As companies begin the process of complying with the reporting requirements of Sections 302 and 404 of the U.S. Sarbanes-Oxley Act, internal auditors are struggling to come to grips with their role and involvement in these initiatives. These questions include both short-term issues during the implementation phase, as well as longer-term questions on the role and responsibilities of internal audit in the process. Although the Sarbanes-Oxley Act spells out the various roles of management, the audit committee, and the external auditors, it does not specifically address the role of internal auditors. In a post Sarbanes-Oxley world, the internal audit function needs to walk a fine line between providing assurance and consulting to management without impairing its objectivity and independence.
Maximising the value and effectiveness of the internal audit function requires an understanding of an organisation's objectives, risks, risk management priorities, regulatory environment, and the diverse needs of critical stakeholders including executive management, the board, employees, and shareholders. Ultimately, these needs determine the risk profile of the organisation and the strategic focus, organisation, resources and practices required of its internal audit department.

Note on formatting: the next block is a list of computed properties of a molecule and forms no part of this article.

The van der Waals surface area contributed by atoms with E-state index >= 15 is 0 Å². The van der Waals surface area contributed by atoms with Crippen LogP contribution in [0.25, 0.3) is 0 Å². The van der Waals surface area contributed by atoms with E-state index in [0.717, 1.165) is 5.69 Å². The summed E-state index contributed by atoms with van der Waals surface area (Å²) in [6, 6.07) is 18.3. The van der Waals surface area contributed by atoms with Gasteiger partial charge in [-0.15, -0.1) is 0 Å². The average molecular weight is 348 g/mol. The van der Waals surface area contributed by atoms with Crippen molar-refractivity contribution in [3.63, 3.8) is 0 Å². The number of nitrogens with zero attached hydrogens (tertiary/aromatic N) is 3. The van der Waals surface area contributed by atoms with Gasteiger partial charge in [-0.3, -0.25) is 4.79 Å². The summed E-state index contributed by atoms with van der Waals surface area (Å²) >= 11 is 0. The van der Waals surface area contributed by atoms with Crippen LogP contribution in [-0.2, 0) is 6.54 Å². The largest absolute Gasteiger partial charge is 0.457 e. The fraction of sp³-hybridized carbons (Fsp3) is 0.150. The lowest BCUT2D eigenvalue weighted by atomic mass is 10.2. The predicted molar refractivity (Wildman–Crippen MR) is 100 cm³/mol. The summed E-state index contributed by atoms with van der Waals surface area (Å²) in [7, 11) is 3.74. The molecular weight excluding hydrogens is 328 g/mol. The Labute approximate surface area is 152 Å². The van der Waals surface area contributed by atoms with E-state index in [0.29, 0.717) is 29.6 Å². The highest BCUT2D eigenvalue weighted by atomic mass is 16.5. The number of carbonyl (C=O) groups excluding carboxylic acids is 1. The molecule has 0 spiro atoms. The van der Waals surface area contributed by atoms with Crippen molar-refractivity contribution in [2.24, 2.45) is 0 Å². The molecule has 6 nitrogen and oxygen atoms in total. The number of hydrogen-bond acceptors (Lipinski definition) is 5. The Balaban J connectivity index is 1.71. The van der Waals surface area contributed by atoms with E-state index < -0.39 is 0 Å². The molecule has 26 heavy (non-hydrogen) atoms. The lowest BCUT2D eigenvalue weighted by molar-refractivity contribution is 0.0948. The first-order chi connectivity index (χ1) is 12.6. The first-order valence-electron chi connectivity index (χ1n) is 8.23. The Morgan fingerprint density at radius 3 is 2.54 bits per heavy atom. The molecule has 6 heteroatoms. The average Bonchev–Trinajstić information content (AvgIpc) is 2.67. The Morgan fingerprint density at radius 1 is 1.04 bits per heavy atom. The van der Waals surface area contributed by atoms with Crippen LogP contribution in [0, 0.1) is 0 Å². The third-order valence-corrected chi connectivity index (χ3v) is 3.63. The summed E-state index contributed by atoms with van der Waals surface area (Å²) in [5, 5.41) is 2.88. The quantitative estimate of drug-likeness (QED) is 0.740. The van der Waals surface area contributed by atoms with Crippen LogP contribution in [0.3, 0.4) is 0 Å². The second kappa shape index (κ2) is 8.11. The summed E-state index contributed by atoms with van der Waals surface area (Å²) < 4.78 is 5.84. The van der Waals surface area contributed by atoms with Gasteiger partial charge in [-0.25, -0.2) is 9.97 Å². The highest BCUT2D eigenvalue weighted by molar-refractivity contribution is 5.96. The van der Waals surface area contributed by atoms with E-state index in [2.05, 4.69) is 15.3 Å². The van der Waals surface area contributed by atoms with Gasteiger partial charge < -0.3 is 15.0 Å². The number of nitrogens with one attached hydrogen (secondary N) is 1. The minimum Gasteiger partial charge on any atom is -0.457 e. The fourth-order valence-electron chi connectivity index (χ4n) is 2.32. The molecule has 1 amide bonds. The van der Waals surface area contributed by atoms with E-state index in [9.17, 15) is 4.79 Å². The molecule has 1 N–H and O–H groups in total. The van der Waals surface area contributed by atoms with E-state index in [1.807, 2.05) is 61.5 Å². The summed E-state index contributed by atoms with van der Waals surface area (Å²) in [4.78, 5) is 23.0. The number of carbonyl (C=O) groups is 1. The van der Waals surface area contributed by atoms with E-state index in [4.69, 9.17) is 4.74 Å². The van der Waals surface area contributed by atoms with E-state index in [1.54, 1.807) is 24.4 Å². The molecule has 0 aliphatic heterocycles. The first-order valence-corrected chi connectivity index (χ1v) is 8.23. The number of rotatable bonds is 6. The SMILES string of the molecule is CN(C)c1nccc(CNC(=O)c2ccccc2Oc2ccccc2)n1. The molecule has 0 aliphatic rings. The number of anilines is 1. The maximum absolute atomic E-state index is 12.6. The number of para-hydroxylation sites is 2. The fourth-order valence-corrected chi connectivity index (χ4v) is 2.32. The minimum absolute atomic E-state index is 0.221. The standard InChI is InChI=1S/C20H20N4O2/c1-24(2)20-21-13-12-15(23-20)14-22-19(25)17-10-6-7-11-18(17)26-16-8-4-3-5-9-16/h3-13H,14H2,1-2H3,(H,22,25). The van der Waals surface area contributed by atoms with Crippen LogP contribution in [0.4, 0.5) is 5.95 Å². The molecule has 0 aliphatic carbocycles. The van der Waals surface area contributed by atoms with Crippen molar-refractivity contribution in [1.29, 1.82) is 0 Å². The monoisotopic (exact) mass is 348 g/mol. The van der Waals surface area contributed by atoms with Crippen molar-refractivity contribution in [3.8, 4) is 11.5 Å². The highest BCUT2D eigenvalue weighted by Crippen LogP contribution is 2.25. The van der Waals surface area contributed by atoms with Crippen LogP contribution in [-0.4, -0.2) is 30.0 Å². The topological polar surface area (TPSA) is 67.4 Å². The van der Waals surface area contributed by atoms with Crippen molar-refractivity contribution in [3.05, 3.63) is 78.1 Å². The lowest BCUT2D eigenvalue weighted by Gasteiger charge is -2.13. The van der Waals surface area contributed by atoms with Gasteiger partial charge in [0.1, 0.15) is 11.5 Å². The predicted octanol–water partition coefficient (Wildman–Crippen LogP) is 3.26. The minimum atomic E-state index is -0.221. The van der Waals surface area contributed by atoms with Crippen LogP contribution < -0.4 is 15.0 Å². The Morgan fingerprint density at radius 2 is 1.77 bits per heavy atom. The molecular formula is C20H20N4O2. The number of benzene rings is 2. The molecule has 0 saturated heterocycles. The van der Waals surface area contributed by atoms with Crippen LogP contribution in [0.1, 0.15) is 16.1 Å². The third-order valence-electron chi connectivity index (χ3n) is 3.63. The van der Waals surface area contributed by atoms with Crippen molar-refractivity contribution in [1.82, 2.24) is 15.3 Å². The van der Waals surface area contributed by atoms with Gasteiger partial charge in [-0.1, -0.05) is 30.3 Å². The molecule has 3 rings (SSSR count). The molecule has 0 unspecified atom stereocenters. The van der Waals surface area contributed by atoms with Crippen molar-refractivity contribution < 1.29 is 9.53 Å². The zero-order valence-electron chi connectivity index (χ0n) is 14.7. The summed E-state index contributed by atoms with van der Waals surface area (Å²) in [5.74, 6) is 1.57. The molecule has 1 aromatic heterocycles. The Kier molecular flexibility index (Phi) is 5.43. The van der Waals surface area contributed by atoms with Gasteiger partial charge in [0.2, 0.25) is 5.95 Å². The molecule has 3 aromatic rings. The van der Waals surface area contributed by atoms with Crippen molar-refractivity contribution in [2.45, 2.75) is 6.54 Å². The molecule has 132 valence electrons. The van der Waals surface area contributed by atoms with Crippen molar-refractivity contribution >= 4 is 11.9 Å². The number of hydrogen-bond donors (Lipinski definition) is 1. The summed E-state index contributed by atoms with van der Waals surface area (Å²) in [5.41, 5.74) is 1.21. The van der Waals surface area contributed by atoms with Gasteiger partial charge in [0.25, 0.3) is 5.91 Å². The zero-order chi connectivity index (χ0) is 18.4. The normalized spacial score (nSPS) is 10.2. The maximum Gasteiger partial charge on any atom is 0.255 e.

We can assist organisations that need help improving the quality and effectiveness of their internal audit processes in a number of ways. First, by advising and assisting in the development of internal audit and risk management methodologies, including assessing whether the internal audit function is delivering effectively to stakeholders.
Second, by providing internal audit resourcing solutions, including full outsourcing or complementing in-house functions with specialist skills or geographical coverage. Third, by supporting internal audit functions with software to enhance and support their work. In addition, we can develop training for internal auditors using our extensive market and industry knowledge to create highly-tailored solutions.